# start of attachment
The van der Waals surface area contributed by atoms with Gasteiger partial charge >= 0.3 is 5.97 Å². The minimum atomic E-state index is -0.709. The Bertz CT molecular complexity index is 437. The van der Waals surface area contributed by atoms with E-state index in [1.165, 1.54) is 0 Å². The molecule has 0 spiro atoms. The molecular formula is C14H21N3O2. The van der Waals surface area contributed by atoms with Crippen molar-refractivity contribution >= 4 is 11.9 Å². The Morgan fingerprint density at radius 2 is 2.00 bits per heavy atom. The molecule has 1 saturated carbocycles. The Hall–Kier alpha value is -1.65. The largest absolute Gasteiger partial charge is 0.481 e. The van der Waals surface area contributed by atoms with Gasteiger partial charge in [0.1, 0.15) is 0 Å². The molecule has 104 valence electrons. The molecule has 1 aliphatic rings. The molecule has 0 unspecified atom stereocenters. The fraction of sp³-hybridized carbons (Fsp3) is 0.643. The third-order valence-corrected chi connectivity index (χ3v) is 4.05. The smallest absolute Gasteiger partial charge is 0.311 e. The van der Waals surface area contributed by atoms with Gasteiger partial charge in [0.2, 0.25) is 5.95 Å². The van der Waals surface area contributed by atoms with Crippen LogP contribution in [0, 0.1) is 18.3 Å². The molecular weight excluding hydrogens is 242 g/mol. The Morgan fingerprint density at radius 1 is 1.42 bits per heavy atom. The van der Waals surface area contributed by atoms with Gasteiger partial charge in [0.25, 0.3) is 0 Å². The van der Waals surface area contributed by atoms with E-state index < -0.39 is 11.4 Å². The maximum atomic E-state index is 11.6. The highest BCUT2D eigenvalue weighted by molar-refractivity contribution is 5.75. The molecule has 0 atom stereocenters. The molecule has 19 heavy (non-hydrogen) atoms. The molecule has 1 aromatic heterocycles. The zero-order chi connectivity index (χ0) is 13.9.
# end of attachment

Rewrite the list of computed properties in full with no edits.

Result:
The van der Waals surface area contributed by atoms with Gasteiger partial charge >= 0.3 is 5.97 Å². The minimum atomic E-state index is -0.709. The Bertz CT molecular complexity index is 437. The van der Waals surface area contributed by atoms with E-state index in [1.165, 1.54) is 0 Å². The molecule has 0 spiro atoms. The molecular formula is C14H21N3O2. The van der Waals surface area contributed by atoms with Crippen molar-refractivity contribution >= 4 is 11.9 Å². The Morgan fingerprint density at radius 2 is 2.00 bits per heavy atom. The molecule has 1 saturated carbocycles. The Hall–Kier alpha value is -1.65. The largest absolute Gasteiger partial charge is 0.481 e. The van der Waals surface area contributed by atoms with Gasteiger partial charge in [0.1, 0.15) is 0 Å². The molecule has 104 valence electrons. The molecule has 1 aliphatic rings. The molecule has 0 unspecified atom stereocenters. The fraction of sp³-hybridized carbons (Fsp3) is 0.643. The third-order valence-corrected chi connectivity index (χ3v) is 4.05. The smallest absolute Gasteiger partial charge is 0.311 e. The van der Waals surface area contributed by atoms with Gasteiger partial charge in [0.2, 0.25) is 5.95 Å². The van der Waals surface area contributed by atoms with Crippen LogP contribution in [0, 0.1) is 18.3 Å². The molecular weight excluding hydrogens is 242 g/mol. The Morgan fingerprint density at radius 1 is 1.42 bits per heavy atom. The van der Waals surface area contributed by atoms with Gasteiger partial charge in [0.25, 0.3) is 0 Å². The van der Waals surface area contributed by atoms with E-state index < -0.39 is 11.4 Å². The maximum atomic E-state index is 11.6. The highest BCUT2D eigenvalue weighted by molar-refractivity contribution is 5.75. The molecule has 0 atom stereocenters. The molecule has 19 heavy (non-hydrogen) atoms. The molecule has 1 aromatic heterocycles. The zero-order chi connectivity index (χ0) is 13.9.